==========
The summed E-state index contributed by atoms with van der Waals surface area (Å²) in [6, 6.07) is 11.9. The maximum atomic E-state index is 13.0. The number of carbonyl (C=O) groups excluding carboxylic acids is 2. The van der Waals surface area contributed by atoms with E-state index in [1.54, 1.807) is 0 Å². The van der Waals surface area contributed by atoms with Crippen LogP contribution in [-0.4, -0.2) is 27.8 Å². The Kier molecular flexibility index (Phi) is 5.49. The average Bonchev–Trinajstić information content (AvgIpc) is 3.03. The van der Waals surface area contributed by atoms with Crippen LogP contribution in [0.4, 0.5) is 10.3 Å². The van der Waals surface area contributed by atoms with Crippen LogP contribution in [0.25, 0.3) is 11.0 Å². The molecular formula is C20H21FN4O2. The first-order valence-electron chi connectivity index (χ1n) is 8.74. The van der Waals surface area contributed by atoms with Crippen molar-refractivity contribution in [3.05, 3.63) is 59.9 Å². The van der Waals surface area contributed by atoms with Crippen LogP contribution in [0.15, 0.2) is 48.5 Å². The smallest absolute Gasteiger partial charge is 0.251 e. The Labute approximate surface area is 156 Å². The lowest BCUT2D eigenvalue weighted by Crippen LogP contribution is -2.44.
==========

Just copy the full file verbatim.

The summed E-state index contributed by atoms with van der Waals surface area (Å²) in [6, 6.07) is 11.9. The maximum atomic E-state index is 13.0. The number of carbonyl (C=O) groups excluding carboxylic acids is 2. The van der Waals surface area contributed by atoms with E-state index in [1.54, 1.807) is 0 Å². The van der Waals surface area contributed by atoms with Crippen LogP contribution in [-0.4, -0.2) is 27.8 Å². The Kier molecular flexibility index (Phi) is 5.49. The average Bonchev–Trinajstić information content (AvgIpc) is 3.03. The van der Waals surface area contributed by atoms with Crippen LogP contribution in [0.4, 0.5) is 10.3 Å². The van der Waals surface area contributed by atoms with Crippen LogP contribution in [0.25, 0.3) is 11.0 Å². The molecular formula is C20H21FN4O2. The first-order valence-electron chi connectivity index (χ1n) is 8.74. The van der Waals surface area contributed by atoms with Crippen molar-refractivity contribution in [3.05, 3.63) is 59.9 Å². The van der Waals surface area contributed by atoms with Crippen LogP contribution in [0.15, 0.2) is 48.5 Å². The smallest absolute Gasteiger partial charge is 0.251 e. The Labute approximate surface area is 156 Å². The lowest BCUT2D eigenvalue weighted by Crippen LogP contribution is -2.44.